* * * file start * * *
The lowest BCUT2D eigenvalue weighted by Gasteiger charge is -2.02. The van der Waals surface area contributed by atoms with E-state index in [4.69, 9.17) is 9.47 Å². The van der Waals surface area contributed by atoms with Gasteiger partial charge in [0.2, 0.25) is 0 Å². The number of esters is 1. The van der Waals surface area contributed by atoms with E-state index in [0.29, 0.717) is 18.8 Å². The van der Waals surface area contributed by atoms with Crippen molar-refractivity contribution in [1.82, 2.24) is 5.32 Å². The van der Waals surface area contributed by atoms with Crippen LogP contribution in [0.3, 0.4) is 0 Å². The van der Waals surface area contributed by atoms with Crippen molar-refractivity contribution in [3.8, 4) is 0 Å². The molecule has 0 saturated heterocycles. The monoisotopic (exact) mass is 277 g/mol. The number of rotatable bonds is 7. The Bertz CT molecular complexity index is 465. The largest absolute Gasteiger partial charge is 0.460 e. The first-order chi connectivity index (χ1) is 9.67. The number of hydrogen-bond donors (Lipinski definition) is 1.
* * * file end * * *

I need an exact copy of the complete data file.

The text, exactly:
The lowest BCUT2D eigenvalue weighted by Gasteiger charge is -2.02. The van der Waals surface area contributed by atoms with E-state index in [4.69, 9.17) is 9.47 Å². The van der Waals surface area contributed by atoms with Gasteiger partial charge in [0.2, 0.25) is 0 Å². The number of esters is 1. The van der Waals surface area contributed by atoms with E-state index in [0.29, 0.717) is 18.8 Å². The van der Waals surface area contributed by atoms with Crippen molar-refractivity contribution in [1.82, 2.24) is 5.32 Å². The van der Waals surface area contributed by atoms with Crippen LogP contribution in [0.3, 0.4) is 0 Å². The van der Waals surface area contributed by atoms with Crippen molar-refractivity contribution in [3.8, 4) is 0 Å². The molecule has 0 saturated heterocycles. The monoisotopic (exact) mass is 277 g/mol. The number of rotatable bonds is 7. The Bertz CT molecular complexity index is 465. The largest absolute Gasteiger partial charge is 0.460 e. The first-order chi connectivity index (χ1) is 9.67. The number of hydrogen-bond donors (Lipinski definition) is 1.